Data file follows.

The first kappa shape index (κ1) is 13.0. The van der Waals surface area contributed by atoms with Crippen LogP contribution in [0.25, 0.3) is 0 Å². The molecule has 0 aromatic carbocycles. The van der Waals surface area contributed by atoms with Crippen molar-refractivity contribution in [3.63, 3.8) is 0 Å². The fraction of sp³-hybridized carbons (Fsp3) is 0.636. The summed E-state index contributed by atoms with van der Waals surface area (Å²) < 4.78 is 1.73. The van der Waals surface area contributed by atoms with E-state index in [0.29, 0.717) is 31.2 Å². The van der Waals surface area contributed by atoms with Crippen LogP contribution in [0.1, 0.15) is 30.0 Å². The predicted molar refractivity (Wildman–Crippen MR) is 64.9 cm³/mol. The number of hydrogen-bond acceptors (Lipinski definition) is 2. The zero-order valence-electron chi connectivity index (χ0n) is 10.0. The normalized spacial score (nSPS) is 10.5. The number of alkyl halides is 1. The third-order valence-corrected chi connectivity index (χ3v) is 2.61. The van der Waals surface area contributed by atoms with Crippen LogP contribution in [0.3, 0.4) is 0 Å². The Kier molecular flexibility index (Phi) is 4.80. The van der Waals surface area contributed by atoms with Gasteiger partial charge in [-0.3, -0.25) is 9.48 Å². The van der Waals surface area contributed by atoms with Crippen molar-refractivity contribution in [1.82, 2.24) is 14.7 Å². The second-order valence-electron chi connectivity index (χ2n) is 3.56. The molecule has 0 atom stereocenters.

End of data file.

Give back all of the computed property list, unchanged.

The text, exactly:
The first kappa shape index (κ1) is 13.0. The van der Waals surface area contributed by atoms with Crippen LogP contribution in [0.25, 0.3) is 0 Å². The molecule has 0 aromatic carbocycles. The van der Waals surface area contributed by atoms with Crippen molar-refractivity contribution in [3.63, 3.8) is 0 Å². The fraction of sp³-hybridized carbons (Fsp3) is 0.636. The summed E-state index contributed by atoms with van der Waals surface area (Å²) < 4.78 is 1.73. The van der Waals surface area contributed by atoms with E-state index in [0.29, 0.717) is 31.2 Å². The van der Waals surface area contributed by atoms with Crippen LogP contribution in [0.1, 0.15) is 30.0 Å². The predicted molar refractivity (Wildman–Crippen MR) is 64.9 cm³/mol. The number of hydrogen-bond acceptors (Lipinski definition) is 2. The zero-order valence-electron chi connectivity index (χ0n) is 10.0. The normalized spacial score (nSPS) is 10.5. The number of alkyl halides is 1. The third-order valence-corrected chi connectivity index (χ3v) is 2.61. The van der Waals surface area contributed by atoms with Crippen LogP contribution in [0.3, 0.4) is 0 Å². The Kier molecular flexibility index (Phi) is 4.80. The van der Waals surface area contributed by atoms with Gasteiger partial charge in [-0.3, -0.25) is 9.48 Å². The van der Waals surface area contributed by atoms with Crippen molar-refractivity contribution in [1.82, 2.24) is 14.7 Å². The second-order valence-electron chi connectivity index (χ2n) is 3.56. The molecule has 0 atom stereocenters.